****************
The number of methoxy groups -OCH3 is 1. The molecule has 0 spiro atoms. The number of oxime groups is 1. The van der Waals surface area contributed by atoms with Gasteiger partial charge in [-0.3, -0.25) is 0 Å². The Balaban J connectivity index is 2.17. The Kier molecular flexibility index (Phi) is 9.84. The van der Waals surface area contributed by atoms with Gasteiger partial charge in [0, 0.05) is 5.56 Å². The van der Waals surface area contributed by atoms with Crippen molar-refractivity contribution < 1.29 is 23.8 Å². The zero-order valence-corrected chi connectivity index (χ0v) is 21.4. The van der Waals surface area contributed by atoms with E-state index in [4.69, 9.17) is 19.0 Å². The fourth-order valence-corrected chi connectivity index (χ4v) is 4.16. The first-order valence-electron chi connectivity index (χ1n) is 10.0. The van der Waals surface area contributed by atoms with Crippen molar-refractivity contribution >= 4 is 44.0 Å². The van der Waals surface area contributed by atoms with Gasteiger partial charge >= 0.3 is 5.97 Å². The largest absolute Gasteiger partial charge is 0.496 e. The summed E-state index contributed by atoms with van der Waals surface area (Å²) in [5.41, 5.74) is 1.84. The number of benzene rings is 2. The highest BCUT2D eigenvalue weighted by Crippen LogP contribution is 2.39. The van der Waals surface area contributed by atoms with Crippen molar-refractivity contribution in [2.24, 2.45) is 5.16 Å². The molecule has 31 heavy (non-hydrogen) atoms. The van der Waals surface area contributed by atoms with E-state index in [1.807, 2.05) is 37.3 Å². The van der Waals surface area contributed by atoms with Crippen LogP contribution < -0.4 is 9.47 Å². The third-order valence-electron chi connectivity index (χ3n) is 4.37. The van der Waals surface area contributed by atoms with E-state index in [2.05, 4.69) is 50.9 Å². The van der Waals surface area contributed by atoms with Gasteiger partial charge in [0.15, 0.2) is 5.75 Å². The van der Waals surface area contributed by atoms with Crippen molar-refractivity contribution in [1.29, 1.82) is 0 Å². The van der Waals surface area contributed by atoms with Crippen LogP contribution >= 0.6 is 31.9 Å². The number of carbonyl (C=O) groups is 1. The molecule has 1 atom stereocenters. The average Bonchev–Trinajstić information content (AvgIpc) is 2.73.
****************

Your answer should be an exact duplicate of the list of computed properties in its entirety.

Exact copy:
The number of methoxy groups -OCH3 is 1. The molecule has 0 spiro atoms. The number of oxime groups is 1. The van der Waals surface area contributed by atoms with Gasteiger partial charge in [-0.3, -0.25) is 0 Å². The Balaban J connectivity index is 2.17. The Kier molecular flexibility index (Phi) is 9.84. The van der Waals surface area contributed by atoms with Gasteiger partial charge in [0, 0.05) is 5.56 Å². The van der Waals surface area contributed by atoms with Crippen molar-refractivity contribution < 1.29 is 23.8 Å². The zero-order valence-corrected chi connectivity index (χ0v) is 21.4. The van der Waals surface area contributed by atoms with E-state index in [4.69, 9.17) is 19.0 Å². The fourth-order valence-corrected chi connectivity index (χ4v) is 4.16. The first-order valence-electron chi connectivity index (χ1n) is 10.0. The van der Waals surface area contributed by atoms with Crippen molar-refractivity contribution >= 4 is 44.0 Å². The van der Waals surface area contributed by atoms with Gasteiger partial charge >= 0.3 is 5.97 Å². The largest absolute Gasteiger partial charge is 0.496 e. The summed E-state index contributed by atoms with van der Waals surface area (Å²) in [5.41, 5.74) is 1.84. The number of benzene rings is 2. The highest BCUT2D eigenvalue weighted by Crippen LogP contribution is 2.39. The van der Waals surface area contributed by atoms with Crippen molar-refractivity contribution in [2.24, 2.45) is 5.16 Å². The molecule has 31 heavy (non-hydrogen) atoms. The van der Waals surface area contributed by atoms with E-state index in [1.807, 2.05) is 37.3 Å². The van der Waals surface area contributed by atoms with Crippen LogP contribution < -0.4 is 9.47 Å². The third-order valence-electron chi connectivity index (χ3n) is 4.37. The van der Waals surface area contributed by atoms with E-state index in [2.05, 4.69) is 50.9 Å². The van der Waals surface area contributed by atoms with Gasteiger partial charge in [0.15, 0.2) is 5.75 Å². The van der Waals surface area contributed by atoms with Crippen molar-refractivity contribution in [1.29, 1.82) is 0 Å². The van der Waals surface area contributed by atoms with Crippen LogP contribution >= 0.6 is 31.9 Å². The number of carbonyl (C=O) groups is 1. The molecule has 1 atom stereocenters. The average Bonchev–Trinajstić information content (AvgIpc) is 2.73.